Justice, Or Racial Politics?

In a case that has generated enormous news coverage in Manitoba the government of Manitoba and federal government have agreed to spend $20,000,000 each on a search of the landfill […]

In a case that has generated enormous news coverage in Manitoba the government of Manitoba and federal government have agreed to spend $20,000,000 each on a search of the landfill site, where it is suspected that the bodies of indigenous women were dumped by a non-indigenous man, Jeremy Skibicki. A total of $40,000,000 will be spent on a pointless search, at a time when indigenous and non-indigenous Manitobans are being denied basic health and other government services.

This search, which involves sifting painstakingly through a toxic landfill site is not necessary to the investigation or prosecution of the case. In fact, the search might actually hamper both. The search will also pose very real dangers to the police and forensic investigators conducting the search.

The question must then be asked: “Why is this unnecessary and costly search being undertaken?” And the equally more direct – and possibly offensive question: “Would such an enormous expenditure by both levels of government be made, and such a dangerous and pointless search be undertaken if Jeremy Skibnicki was indigenous?

Because, in the usual case where indigenous women are the victims, the perpetrator is himself indigenous. Jeremy Skibnicki, the alleged murder, is unusual in that he is not indigenous. According to Statistics Canada 86% of indigenous female homicide victims are murdered by indigenous men.

If Skibnicki, the alleged murderer, happened to be one of the 86% indigenous murderers, would this case have even received much public attention, much less $40,000,000 to be spent on a search that is not necessary for the investigation or prosecution of the case?

It is not the sheer awfulness of the facts in the Skibnicki case that has attracted such provincial and national attention. Not that the case is not awful on its facts. If Skibnicki did what he is alleged to have done, namely killed his victims and then unceremoniously dumped their bodies in a dump, that would certainly be a ghastly crime. But it wouldn’t be any more awful or ghastly than what an indigenous man, Ryan Howard Manoakeesick, is alleged to have done near Carman, Manitoba only last month or the serial murders Myles Sanderson committed in 2022.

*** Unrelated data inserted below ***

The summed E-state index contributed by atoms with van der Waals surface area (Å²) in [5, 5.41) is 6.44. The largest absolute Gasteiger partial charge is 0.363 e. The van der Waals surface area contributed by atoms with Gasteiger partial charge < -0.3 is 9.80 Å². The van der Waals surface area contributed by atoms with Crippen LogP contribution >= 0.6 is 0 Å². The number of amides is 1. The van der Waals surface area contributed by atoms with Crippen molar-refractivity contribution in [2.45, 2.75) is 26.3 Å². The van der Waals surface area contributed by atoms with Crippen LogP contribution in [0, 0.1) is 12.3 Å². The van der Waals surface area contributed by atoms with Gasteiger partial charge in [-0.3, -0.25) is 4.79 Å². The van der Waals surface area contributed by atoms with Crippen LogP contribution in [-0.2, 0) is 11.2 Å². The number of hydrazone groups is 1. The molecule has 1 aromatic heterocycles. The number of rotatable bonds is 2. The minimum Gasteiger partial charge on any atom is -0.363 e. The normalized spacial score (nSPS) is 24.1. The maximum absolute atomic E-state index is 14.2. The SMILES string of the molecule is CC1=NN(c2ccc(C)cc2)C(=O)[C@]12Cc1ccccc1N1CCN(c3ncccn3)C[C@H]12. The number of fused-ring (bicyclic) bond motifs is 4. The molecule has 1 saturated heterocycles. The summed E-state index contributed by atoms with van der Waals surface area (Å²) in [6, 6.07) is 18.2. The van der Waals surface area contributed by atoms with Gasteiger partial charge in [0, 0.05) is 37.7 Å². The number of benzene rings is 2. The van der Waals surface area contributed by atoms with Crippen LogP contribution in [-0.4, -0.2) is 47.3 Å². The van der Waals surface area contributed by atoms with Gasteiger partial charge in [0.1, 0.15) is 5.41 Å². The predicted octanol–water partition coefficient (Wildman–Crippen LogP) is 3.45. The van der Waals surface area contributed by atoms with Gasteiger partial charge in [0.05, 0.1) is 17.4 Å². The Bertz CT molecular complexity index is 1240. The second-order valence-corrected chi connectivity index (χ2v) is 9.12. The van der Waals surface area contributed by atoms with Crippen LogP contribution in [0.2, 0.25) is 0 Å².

The Mankoaseesick case is unbelievably awful, and includes the alleged burning to death of his own children, as well as the alleged murders of his wife and her niece. Myles Snderson slaughtered eleven men and women by stabbing them to death with knives. Both cases are at least as terrible on their facts as the facts in the Skibnicki case. They are also only two examples of horrendous violence inflicted on indigenous women that occur regularly, and go almost unnoticed – for the simple reason that the perpetrator is indigenous.

The fact is that the Skibnicki case gets enormous attention for one reason only –  Skibnicki is not indigenous. If he was one of the usual cases where victim and perpetrator are both indigenous we would probably have never heard of him.

This is not to minimize in any way the very real problem of violence toward indigenous women. The fact is that indigenous women are far more likely to be victims of violence, rape and murder than non-indigenous women.

But, aside from notorious cases, such as the famous B.C. Robert Piston case, or this Skibnicki case, the perpetrators in the overwhelming number of cases of violence towards indigenous women are overwhelmingly indigenous men.

Exactly that subject – Indigenous women as victims of assault and murder –  was what the National Inquiry Into Murdered and Missing Indigenous Women and Girls (MMIWG) was established to investigate into and report on in 2016.

This commission had the potential to seriously investigate and report on a matter of great national importance. Why were indigenous women at much greater risk of assault, rape and murder than their non-indigenous counterparts?

Unfortunately, the commission soon dissolved into force. It became a purely political vehicle specifically because it didn’t want to confront the painful reality that the main problem of violence towards indigenous women was caused by indigenous men. It was determined to find that someone else was at fault – the government, police, society – anyone but the indigenous men who were actually causing the problem.

That’s exactly what is happening now with the Skibnicki case in Winnipeg. If Skibnicki had been an indigenous man this case would have received only passing attention. It would have been news for a day, and then forgotten – just like the equally horrible Mankoaseeick and Sanderson cases. But because Skibnicki is non-indigenous the case is used as political ammunition for an indigenous agenda that is causing more and more division. Unfortunately, this is all about racial politics.

The irony is that all of this is supposedly being done to further “reconciliation”.


Brian Giesbrecht, retired judge, is a Senior Fellow at the Frontier Centre for Public Policy


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